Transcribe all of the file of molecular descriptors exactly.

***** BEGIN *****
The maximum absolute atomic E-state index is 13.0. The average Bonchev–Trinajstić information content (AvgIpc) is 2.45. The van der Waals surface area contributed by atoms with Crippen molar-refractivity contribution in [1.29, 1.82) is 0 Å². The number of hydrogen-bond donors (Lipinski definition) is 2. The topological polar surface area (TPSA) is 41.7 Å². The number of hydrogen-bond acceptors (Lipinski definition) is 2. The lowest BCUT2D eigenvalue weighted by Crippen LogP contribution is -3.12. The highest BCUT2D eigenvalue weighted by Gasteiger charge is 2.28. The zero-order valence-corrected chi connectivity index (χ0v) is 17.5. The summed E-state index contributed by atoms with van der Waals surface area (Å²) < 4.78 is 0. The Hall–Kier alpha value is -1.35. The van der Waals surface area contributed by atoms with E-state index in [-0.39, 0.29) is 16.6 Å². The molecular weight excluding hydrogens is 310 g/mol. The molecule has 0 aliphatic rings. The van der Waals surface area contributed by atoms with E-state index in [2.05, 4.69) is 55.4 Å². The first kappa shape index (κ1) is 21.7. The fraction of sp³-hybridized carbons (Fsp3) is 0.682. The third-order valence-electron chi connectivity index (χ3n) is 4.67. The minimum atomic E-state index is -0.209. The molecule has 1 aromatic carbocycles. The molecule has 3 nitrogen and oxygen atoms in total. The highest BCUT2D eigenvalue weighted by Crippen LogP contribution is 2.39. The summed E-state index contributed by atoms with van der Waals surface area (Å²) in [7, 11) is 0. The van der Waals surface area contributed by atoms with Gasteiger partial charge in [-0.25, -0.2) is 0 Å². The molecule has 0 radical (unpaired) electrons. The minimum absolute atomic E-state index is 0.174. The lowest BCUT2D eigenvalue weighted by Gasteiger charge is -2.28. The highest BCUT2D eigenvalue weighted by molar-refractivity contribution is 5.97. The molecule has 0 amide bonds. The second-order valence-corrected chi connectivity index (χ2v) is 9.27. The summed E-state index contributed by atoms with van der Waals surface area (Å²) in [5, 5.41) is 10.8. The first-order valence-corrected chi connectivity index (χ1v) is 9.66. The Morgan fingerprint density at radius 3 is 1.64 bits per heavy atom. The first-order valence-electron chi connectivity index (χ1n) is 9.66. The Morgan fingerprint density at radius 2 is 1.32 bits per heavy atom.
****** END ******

The maximum absolute atomic E-state index is 13.0. The average Bonchev–Trinajstić information content (AvgIpc) is 2.45. The van der Waals surface area contributed by atoms with Crippen molar-refractivity contribution in [1.29, 1.82) is 0 Å². The number of hydrogen-bond donors (Lipinski definition) is 2. The topological polar surface area (TPSA) is 41.7 Å². The number of hydrogen-bond acceptors (Lipinski definition) is 2. The lowest BCUT2D eigenvalue weighted by Crippen LogP contribution is -3.12. The highest BCUT2D eigenvalue weighted by Gasteiger charge is 2.28. The zero-order valence-corrected chi connectivity index (χ0v) is 17.5. The summed E-state index contributed by atoms with van der Waals surface area (Å²) < 4.78 is 0. The Hall–Kier alpha value is -1.35. The van der Waals surface area contributed by atoms with E-state index in [-0.39, 0.29) is 16.6 Å². The molecular weight excluding hydrogens is 310 g/mol. The molecule has 0 aliphatic rings. The van der Waals surface area contributed by atoms with E-state index in [2.05, 4.69) is 55.4 Å². The first kappa shape index (κ1) is 21.7. The fraction of sp³-hybridized carbons (Fsp3) is 0.682. The third-order valence-electron chi connectivity index (χ3n) is 4.67. The minimum atomic E-state index is -0.209. The molecule has 1 aromatic carbocycles. The molecule has 3 nitrogen and oxygen atoms in total. The highest BCUT2D eigenvalue weighted by Crippen LogP contribution is 2.39. The summed E-state index contributed by atoms with van der Waals surface area (Å²) in [7, 11) is 0. The van der Waals surface area contributed by atoms with Gasteiger partial charge in [-0.25, -0.2) is 0 Å². The molecule has 0 radical (unpaired) electrons. The minimum absolute atomic E-state index is 0.174. The lowest BCUT2D eigenvalue weighted by Gasteiger charge is -2.28. The highest BCUT2D eigenvalue weighted by molar-refractivity contribution is 5.97. The molecule has 0 amide bonds. The second-order valence-corrected chi connectivity index (χ2v) is 9.27. The summed E-state index contributed by atoms with van der Waals surface area (Å²) in [5, 5.41) is 10.8. The first-order valence-corrected chi connectivity index (χ1v) is 9.66. The Morgan fingerprint density at radius 3 is 1.64 bits per heavy atom. The first-order valence-electron chi connectivity index (χ1n) is 9.66. The Morgan fingerprint density at radius 2 is 1.32 bits per heavy atom.